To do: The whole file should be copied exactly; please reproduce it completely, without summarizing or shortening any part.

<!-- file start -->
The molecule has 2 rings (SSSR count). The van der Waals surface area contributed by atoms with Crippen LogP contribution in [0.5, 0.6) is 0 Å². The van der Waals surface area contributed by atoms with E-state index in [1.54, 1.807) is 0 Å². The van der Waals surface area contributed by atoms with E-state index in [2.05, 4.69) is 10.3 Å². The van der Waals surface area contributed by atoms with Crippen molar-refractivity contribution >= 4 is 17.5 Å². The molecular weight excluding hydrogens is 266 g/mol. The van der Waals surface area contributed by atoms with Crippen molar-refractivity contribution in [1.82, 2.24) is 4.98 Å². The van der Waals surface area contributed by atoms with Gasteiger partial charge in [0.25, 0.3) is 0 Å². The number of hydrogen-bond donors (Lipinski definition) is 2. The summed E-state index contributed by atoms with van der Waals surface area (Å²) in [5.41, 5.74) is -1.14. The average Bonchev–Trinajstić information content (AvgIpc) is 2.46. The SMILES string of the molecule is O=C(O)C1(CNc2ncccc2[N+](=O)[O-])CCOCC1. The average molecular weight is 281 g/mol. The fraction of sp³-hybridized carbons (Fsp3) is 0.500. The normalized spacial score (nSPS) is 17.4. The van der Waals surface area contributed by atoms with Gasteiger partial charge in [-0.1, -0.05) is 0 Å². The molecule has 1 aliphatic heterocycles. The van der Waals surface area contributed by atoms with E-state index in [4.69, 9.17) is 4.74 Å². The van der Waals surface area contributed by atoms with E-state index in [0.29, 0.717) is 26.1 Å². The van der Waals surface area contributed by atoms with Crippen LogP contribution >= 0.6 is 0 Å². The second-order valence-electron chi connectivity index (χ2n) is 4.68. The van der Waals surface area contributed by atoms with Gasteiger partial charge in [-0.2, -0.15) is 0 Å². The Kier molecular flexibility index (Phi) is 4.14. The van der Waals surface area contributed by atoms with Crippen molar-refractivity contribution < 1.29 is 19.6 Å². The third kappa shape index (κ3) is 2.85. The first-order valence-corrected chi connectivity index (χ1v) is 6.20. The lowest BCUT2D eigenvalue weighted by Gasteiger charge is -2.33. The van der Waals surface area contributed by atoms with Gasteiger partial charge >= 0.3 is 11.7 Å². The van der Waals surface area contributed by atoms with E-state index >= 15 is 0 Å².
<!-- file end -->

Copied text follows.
The molecule has 2 rings (SSSR count). The van der Waals surface area contributed by atoms with Crippen LogP contribution in [0.5, 0.6) is 0 Å². The van der Waals surface area contributed by atoms with E-state index in [1.54, 1.807) is 0 Å². The van der Waals surface area contributed by atoms with E-state index in [2.05, 4.69) is 10.3 Å². The van der Waals surface area contributed by atoms with Crippen molar-refractivity contribution >= 4 is 17.5 Å². The molecular weight excluding hydrogens is 266 g/mol. The van der Waals surface area contributed by atoms with Crippen molar-refractivity contribution in [1.82, 2.24) is 4.98 Å². The van der Waals surface area contributed by atoms with Gasteiger partial charge in [0.25, 0.3) is 0 Å². The number of hydrogen-bond donors (Lipinski definition) is 2. The summed E-state index contributed by atoms with van der Waals surface area (Å²) in [5.41, 5.74) is -1.14. The average Bonchev–Trinajstić information content (AvgIpc) is 2.46. The SMILES string of the molecule is O=C(O)C1(CNc2ncccc2[N+](=O)[O-])CCOCC1. The average molecular weight is 281 g/mol. The fraction of sp³-hybridized carbons (Fsp3) is 0.500. The normalized spacial score (nSPS) is 17.4. The van der Waals surface area contributed by atoms with Gasteiger partial charge in [-0.1, -0.05) is 0 Å². The molecule has 1 aliphatic heterocycles. The van der Waals surface area contributed by atoms with E-state index in [4.69, 9.17) is 4.74 Å². The van der Waals surface area contributed by atoms with E-state index in [0.29, 0.717) is 26.1 Å². The van der Waals surface area contributed by atoms with Crippen LogP contribution >= 0.6 is 0 Å². The second-order valence-electron chi connectivity index (χ2n) is 4.68. The van der Waals surface area contributed by atoms with Gasteiger partial charge in [-0.2, -0.15) is 0 Å². The Kier molecular flexibility index (Phi) is 4.14. The van der Waals surface area contributed by atoms with Crippen molar-refractivity contribution < 1.29 is 19.6 Å². The third kappa shape index (κ3) is 2.85. The first-order valence-corrected chi connectivity index (χ1v) is 6.20. The lowest BCUT2D eigenvalue weighted by Gasteiger charge is -2.33. The van der Waals surface area contributed by atoms with Gasteiger partial charge >= 0.3 is 11.7 Å². The van der Waals surface area contributed by atoms with E-state index >= 15 is 0 Å².